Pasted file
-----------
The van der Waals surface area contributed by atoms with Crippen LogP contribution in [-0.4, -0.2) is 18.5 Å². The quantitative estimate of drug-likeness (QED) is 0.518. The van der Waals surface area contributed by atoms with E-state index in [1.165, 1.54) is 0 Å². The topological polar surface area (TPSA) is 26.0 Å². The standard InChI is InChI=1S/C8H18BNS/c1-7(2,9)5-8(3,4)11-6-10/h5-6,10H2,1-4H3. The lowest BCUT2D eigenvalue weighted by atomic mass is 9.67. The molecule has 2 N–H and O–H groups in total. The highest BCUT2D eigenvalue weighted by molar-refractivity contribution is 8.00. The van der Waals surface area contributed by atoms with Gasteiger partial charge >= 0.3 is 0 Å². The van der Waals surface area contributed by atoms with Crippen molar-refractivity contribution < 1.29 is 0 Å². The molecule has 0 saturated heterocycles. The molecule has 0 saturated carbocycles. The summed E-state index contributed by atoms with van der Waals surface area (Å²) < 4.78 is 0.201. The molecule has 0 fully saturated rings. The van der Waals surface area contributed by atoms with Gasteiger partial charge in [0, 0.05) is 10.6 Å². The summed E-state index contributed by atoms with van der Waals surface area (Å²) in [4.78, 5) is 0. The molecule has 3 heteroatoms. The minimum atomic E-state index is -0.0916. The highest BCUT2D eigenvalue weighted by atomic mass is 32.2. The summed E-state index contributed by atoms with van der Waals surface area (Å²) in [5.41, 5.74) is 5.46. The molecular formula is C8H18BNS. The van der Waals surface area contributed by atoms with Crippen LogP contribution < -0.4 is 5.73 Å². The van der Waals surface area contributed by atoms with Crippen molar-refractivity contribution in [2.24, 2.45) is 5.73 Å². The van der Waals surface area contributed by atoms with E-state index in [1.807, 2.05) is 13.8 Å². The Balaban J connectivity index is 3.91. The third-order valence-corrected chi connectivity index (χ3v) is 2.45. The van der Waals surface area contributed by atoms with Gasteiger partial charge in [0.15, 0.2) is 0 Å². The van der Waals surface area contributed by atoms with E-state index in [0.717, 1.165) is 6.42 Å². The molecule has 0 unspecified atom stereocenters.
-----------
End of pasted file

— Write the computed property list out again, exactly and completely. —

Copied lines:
The van der Waals surface area contributed by atoms with Crippen LogP contribution in [-0.4, -0.2) is 18.5 Å². The quantitative estimate of drug-likeness (QED) is 0.518. The van der Waals surface area contributed by atoms with E-state index in [1.165, 1.54) is 0 Å². The topological polar surface area (TPSA) is 26.0 Å². The standard InChI is InChI=1S/C8H18BNS/c1-7(2,9)5-8(3,4)11-6-10/h5-6,10H2,1-4H3. The lowest BCUT2D eigenvalue weighted by atomic mass is 9.67. The molecule has 2 N–H and O–H groups in total. The highest BCUT2D eigenvalue weighted by molar-refractivity contribution is 8.00. The van der Waals surface area contributed by atoms with Gasteiger partial charge >= 0.3 is 0 Å². The van der Waals surface area contributed by atoms with Crippen molar-refractivity contribution < 1.29 is 0 Å². The molecule has 0 saturated heterocycles. The molecule has 0 saturated carbocycles. The summed E-state index contributed by atoms with van der Waals surface area (Å²) < 4.78 is 0.201. The molecule has 0 fully saturated rings. The van der Waals surface area contributed by atoms with Gasteiger partial charge in [0, 0.05) is 10.6 Å². The summed E-state index contributed by atoms with van der Waals surface area (Å²) in [4.78, 5) is 0. The molecule has 3 heteroatoms. The minimum atomic E-state index is -0.0916. The highest BCUT2D eigenvalue weighted by atomic mass is 32.2. The summed E-state index contributed by atoms with van der Waals surface area (Å²) in [5.41, 5.74) is 5.46. The molecular formula is C8H18BNS. The van der Waals surface area contributed by atoms with Crippen LogP contribution < -0.4 is 5.73 Å². The van der Waals surface area contributed by atoms with Crippen molar-refractivity contribution in [2.24, 2.45) is 5.73 Å². The van der Waals surface area contributed by atoms with E-state index in [1.807, 2.05) is 13.8 Å². The Balaban J connectivity index is 3.91. The third-order valence-corrected chi connectivity index (χ3v) is 2.45. The van der Waals surface area contributed by atoms with Gasteiger partial charge in [0.15, 0.2) is 0 Å². The van der Waals surface area contributed by atoms with E-state index in [0.717, 1.165) is 6.42 Å². The molecule has 0 unspecified atom stereocenters.